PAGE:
The House took those matters seriously and two things happened. The then Government asked Sir John Cuckney-later Lord Cuckney-to trace the funds that had been lent out and recover them. Sir John went about the task with the diligence one would expect from someone with his rich career. He was so open-minded on the issue that he adopted the American practice of calling in a judge to mediate with those who claimed that they had taken shares in good faith and should not have to pay back any money. After about five months, Sir John's patience ran out and he called the main recipients of the shares to his office. He said that he would provide lunch, and he effectively locked them up for the day so that they would come up with the funds that the pension funds said that they needed to recover their lost assets. Anyone who knows anything about Sir John's career will know that he knew where the bodies were buried and, by the end of the day, hundreds of millions of pounds were produced.
The second measure taken-apart from the approval of Sir John Cuckney's work-was a major pension fund review. The Select Committee was involved-indeed, one of the Clerks at the Table was the Clerk to the inquiry. We proposed many reforms, and the Government accepted many of them. One of them was to establish the position of custodian, so we could not again have a situation in which a forceful character such as Robert Maxwell could bully the chairmen and trustees of company pension schemes to hand over the assets of the pension funds. So the custodian-we thought-would play a key role in ensuring the safety of pension funds.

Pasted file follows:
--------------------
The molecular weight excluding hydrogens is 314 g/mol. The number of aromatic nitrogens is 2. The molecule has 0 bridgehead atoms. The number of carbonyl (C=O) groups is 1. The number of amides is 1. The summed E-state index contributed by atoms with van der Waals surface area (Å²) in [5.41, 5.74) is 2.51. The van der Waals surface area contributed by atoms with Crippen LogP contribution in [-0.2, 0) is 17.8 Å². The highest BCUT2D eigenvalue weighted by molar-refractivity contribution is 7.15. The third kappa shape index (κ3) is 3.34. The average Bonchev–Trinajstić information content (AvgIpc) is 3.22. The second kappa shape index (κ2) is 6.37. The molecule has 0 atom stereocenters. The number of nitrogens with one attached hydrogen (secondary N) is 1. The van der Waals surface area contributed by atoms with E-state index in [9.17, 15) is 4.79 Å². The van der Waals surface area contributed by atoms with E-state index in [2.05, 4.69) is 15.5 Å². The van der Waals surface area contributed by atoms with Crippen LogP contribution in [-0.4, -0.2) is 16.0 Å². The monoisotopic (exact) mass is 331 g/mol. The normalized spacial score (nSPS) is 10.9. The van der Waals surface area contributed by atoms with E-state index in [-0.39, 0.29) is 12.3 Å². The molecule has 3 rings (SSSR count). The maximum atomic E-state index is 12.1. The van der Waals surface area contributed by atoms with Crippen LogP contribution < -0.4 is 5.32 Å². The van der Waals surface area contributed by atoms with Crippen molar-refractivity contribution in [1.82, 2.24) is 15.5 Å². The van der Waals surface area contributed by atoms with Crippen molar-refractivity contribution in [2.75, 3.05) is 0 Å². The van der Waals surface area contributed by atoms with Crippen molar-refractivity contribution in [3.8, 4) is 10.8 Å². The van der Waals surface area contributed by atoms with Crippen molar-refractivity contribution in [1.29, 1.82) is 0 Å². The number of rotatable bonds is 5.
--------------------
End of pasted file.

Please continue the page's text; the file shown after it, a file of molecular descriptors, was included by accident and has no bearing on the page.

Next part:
Once I learned that the horrors of short selling were way beyond what I had imagined them to be, I approached the pensions regulator. Quite a lot of our time in this place is naturally spent picking fights with public and private officials whom we do not think adequately fulfil their role and, sometimes, nowhere near earn the salaries that they are paid. I want to put it on record that I found dealing with the pensions regulator to be a most reassuring task-indeed, so much so that, having conducted a review, the pensions regulator has laid guidance to trustees saying that they now have a duty to ensure that they know about it, if their funds are being lent. That suggests that the single case that I took to the pensions
regulator was not a one-off job, but that what had happened was more common than we had dared to imagine.
Worse still, the custodian was a bank. Although the chairman saw after probing that other assets were being given back to the pension fund for the shares and gilts that the custodian bank was borrowing, without the knowledge of the chairman, trustees or members of the fund, the collateral in no way matched the value of what was being taken. For example, taking Government gilts, which, despite all our problems with public debt, are still one of the most pukka gilts in the world, and substituting gilts of equal value from fourth-world countries is not, in my view, an adequate recompense. The same goes for the shares that were borrowed in order to be used in short selling. Although those substitute shares were of the same nominal value, nobody in their right mind would think that the risks attached to them were the same as those attached to the shares that had been lent.
I therefore conclude that the Government's success in rescuing the banks was much greater than that to which we have paid tribute in this House, in that if the banks had gone under, which was a genuine worry, and the practice that I am describing had been more widespread than a single pension fund-that is, if there had been many more pension funds whose assets had been lent out by a custodian that happened to be a bank-not only would the chaos of not having an acceptable medium of exchange have followed, but the whole house would have come tumbling down.